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Steptoe Butte State Park
Steptoe Butte State Park is a 150-acre, 3,612-foot-tall granite monument located approximately 7 miles south of the town of Oakesdale, about a mile off the Hume Road (See the Google map here). "Hawthorne brush abounds in the park, and were widely used by local Indians for the making of medicines, baskets and other essentials. Native Americans called the butte 'the power mountain.' It was believed that a journey to the butte bestowed a gift of power from the mountain's guardian spirit." The butte (and other nearby historic locations) is named after Colonel Edward Steptoe. You can read an interesting account of the battle of Steptoe titled "Steptoe's Revenge," by clicking here.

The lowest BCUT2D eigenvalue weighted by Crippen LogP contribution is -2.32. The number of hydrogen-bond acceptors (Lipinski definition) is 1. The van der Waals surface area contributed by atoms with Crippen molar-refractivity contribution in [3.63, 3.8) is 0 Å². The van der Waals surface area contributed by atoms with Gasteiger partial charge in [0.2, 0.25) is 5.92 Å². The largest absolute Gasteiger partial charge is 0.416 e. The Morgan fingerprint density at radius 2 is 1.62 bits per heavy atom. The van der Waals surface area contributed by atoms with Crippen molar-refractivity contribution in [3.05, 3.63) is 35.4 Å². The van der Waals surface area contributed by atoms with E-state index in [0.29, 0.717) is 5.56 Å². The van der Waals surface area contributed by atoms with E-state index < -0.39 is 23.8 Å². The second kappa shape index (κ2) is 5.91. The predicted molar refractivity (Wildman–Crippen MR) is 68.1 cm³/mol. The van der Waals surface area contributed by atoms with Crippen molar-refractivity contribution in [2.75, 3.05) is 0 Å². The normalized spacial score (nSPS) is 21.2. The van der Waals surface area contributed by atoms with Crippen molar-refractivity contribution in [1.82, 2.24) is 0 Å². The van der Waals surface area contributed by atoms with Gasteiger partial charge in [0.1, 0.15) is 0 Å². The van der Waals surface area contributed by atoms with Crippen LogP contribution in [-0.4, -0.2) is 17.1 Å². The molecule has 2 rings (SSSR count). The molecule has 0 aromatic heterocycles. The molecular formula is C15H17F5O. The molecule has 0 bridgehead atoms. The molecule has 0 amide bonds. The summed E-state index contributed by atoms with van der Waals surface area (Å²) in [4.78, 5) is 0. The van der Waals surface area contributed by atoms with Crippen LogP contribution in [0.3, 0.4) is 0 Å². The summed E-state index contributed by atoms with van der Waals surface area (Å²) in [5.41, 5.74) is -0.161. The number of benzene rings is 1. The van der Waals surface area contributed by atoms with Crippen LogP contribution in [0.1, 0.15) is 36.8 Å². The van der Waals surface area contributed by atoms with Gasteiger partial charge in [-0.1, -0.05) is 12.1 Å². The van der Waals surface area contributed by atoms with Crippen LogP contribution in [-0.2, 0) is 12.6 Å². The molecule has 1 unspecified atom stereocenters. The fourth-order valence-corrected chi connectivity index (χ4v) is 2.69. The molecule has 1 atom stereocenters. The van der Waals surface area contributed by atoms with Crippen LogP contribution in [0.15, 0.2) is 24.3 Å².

The park is open every day, year round for day use only.

  • Summer: 6 a.m. to 6 p.m.
  • Winter: 6 a.m. to 6 p.m.

In the winter, please drive carefully on the road to the park. The entrance may be covered with snow and ice.

The park offers restrooms, seven unsheltered picnic tables, and four braziers for cooking in a beautiful, tree-shaded setting at the base of the butte—all available on a first-come, first-served basis.

Some of the wildlife that is known to frequent Steptoe Butte include: chipmunks, squirrels, moose, coyotes, badgers, deer, elk, rabbits, birds of prey, pheasant, quail, partridge, woodpeckers, wrens and other song birds

Flora includes: Douglas Fir, Ponderosa Pine, Apple, Cherry, and Hawthorne trees along with an abundance of native shrubs, grasses, and wildflowers.

Some links pertaining to Steptoe Butte:

Washington State Parks: Steptoe Butte
Wikipedia.org: Steptoe Butte
Photos at Webshots.com


Steptoe Butte